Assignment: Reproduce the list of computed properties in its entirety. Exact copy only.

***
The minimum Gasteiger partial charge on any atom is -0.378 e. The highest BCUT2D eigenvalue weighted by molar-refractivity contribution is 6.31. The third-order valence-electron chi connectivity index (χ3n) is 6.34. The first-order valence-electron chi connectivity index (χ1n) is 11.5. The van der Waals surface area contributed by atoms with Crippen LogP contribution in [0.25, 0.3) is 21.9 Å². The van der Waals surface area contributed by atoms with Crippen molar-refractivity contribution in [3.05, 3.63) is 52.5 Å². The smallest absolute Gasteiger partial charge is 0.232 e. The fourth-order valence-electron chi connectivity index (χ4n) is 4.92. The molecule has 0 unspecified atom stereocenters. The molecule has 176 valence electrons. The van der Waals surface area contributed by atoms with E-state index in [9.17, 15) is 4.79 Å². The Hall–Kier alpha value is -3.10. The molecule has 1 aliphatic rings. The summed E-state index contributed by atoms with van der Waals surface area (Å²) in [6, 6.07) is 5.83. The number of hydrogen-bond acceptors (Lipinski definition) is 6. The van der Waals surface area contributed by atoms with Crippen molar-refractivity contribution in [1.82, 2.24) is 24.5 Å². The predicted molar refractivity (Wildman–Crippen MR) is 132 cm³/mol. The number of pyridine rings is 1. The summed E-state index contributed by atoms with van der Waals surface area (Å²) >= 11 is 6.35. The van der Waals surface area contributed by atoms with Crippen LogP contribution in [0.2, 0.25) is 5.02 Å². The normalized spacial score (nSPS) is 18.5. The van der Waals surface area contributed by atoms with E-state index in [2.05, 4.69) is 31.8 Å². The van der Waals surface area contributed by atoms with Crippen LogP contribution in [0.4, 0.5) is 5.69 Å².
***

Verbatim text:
The minimum Gasteiger partial charge on any atom is -0.378 e. The highest BCUT2D eigenvalue weighted by molar-refractivity contribution is 6.31. The third-order valence-electron chi connectivity index (χ3n) is 6.34. The first-order valence-electron chi connectivity index (χ1n) is 11.5. The van der Waals surface area contributed by atoms with Crippen LogP contribution in [0.25, 0.3) is 21.9 Å². The van der Waals surface area contributed by atoms with Crippen molar-refractivity contribution in [3.05, 3.63) is 52.5 Å². The smallest absolute Gasteiger partial charge is 0.232 e. The fourth-order valence-electron chi connectivity index (χ4n) is 4.92. The molecule has 0 unspecified atom stereocenters. The molecule has 176 valence electrons. The van der Waals surface area contributed by atoms with E-state index in [9.17, 15) is 4.79 Å². The Hall–Kier alpha value is -3.10. The molecule has 1 aliphatic rings. The summed E-state index contributed by atoms with van der Waals surface area (Å²) in [6, 6.07) is 5.83. The number of hydrogen-bond acceptors (Lipinski definition) is 6. The van der Waals surface area contributed by atoms with Crippen molar-refractivity contribution in [1.82, 2.24) is 24.5 Å². The predicted molar refractivity (Wildman–Crippen MR) is 132 cm³/mol. The number of pyridine rings is 1. The summed E-state index contributed by atoms with van der Waals surface area (Å²) >= 11 is 6.35. The van der Waals surface area contributed by atoms with Crippen LogP contribution in [0.2, 0.25) is 5.02 Å². The normalized spacial score (nSPS) is 18.5. The van der Waals surface area contributed by atoms with E-state index in [2.05, 4.69) is 31.8 Å². The van der Waals surface area contributed by atoms with Crippen LogP contribution in [0.4, 0.5) is 5.69 Å².